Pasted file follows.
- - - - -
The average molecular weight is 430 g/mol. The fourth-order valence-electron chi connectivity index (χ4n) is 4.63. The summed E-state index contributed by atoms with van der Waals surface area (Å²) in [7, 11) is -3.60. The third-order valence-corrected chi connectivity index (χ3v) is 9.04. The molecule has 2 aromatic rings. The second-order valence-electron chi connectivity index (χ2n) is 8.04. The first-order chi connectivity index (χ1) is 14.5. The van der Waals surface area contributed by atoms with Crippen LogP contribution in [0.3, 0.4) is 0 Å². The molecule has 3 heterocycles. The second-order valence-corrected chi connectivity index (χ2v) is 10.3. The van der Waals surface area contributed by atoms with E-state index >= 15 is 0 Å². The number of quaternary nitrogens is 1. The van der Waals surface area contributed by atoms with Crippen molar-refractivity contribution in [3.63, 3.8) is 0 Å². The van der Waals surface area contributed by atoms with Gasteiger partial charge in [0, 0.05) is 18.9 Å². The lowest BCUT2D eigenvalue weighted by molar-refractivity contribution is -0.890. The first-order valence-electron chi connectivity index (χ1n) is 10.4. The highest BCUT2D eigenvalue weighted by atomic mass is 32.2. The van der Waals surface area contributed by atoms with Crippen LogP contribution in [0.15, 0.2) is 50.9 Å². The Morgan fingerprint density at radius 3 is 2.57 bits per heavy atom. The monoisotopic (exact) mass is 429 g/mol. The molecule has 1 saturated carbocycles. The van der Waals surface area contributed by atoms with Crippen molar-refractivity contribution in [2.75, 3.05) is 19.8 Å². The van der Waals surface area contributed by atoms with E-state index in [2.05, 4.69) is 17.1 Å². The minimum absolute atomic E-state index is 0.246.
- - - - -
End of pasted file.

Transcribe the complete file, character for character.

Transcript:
The average molecular weight is 430 g/mol. The fourth-order valence-electron chi connectivity index (χ4n) is 4.63. The summed E-state index contributed by atoms with van der Waals surface area (Å²) in [7, 11) is -3.60. The third-order valence-corrected chi connectivity index (χ3v) is 9.04. The molecule has 2 aromatic rings. The second-order valence-electron chi connectivity index (χ2n) is 8.04. The first-order chi connectivity index (χ1) is 14.5. The van der Waals surface area contributed by atoms with Crippen LogP contribution in [0.3, 0.4) is 0 Å². The molecule has 3 heterocycles. The second-order valence-corrected chi connectivity index (χ2v) is 10.3. The van der Waals surface area contributed by atoms with E-state index >= 15 is 0 Å². The number of quaternary nitrogens is 1. The van der Waals surface area contributed by atoms with Crippen molar-refractivity contribution in [3.63, 3.8) is 0 Å². The van der Waals surface area contributed by atoms with Gasteiger partial charge in [0, 0.05) is 18.9 Å². The lowest BCUT2D eigenvalue weighted by molar-refractivity contribution is -0.890. The first-order valence-electron chi connectivity index (χ1n) is 10.4. The highest BCUT2D eigenvalue weighted by atomic mass is 32.2. The van der Waals surface area contributed by atoms with Crippen LogP contribution in [0.15, 0.2) is 50.9 Å². The Morgan fingerprint density at radius 3 is 2.57 bits per heavy atom. The monoisotopic (exact) mass is 429 g/mol. The molecule has 1 saturated carbocycles. The van der Waals surface area contributed by atoms with Crippen molar-refractivity contribution in [2.75, 3.05) is 19.8 Å². The van der Waals surface area contributed by atoms with E-state index in [2.05, 4.69) is 17.1 Å². The minimum absolute atomic E-state index is 0.246.